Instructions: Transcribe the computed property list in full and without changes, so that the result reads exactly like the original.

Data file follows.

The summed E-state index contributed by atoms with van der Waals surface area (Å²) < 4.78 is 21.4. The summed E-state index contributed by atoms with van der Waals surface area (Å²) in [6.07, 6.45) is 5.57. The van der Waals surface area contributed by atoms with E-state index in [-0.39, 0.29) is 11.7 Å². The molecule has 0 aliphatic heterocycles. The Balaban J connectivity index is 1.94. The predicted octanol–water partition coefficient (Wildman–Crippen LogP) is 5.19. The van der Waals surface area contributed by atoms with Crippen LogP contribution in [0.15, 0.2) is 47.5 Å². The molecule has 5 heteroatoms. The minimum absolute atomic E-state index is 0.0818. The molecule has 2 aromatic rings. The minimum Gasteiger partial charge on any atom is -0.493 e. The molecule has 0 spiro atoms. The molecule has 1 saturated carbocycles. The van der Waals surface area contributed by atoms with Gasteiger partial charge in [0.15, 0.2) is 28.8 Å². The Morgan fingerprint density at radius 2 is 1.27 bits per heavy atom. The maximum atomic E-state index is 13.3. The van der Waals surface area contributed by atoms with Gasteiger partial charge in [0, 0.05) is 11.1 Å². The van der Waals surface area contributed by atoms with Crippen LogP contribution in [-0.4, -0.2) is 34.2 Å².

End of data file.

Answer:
The summed E-state index contributed by atoms with van der Waals surface area (Å²) < 4.78 is 21.4. The summed E-state index contributed by atoms with van der Waals surface area (Å²) in [6.07, 6.45) is 5.57. The van der Waals surface area contributed by atoms with E-state index in [-0.39, 0.29) is 11.7 Å². The molecule has 0 aliphatic heterocycles. The Balaban J connectivity index is 1.94. The predicted octanol–water partition coefficient (Wildman–Crippen LogP) is 5.19. The van der Waals surface area contributed by atoms with Crippen LogP contribution in [0.15, 0.2) is 47.5 Å². The molecule has 5 heteroatoms. The minimum absolute atomic E-state index is 0.0818. The molecule has 2 aromatic rings. The minimum Gasteiger partial charge on any atom is -0.493 e. The molecule has 0 spiro atoms. The molecule has 1 saturated carbocycles. The van der Waals surface area contributed by atoms with Gasteiger partial charge in [0.15, 0.2) is 28.8 Å². The Morgan fingerprint density at radius 2 is 1.27 bits per heavy atom. The maximum atomic E-state index is 13.3. The van der Waals surface area contributed by atoms with Gasteiger partial charge in [0, 0.05) is 11.1 Å². The van der Waals surface area contributed by atoms with Crippen LogP contribution in [-0.4, -0.2) is 34.2 Å².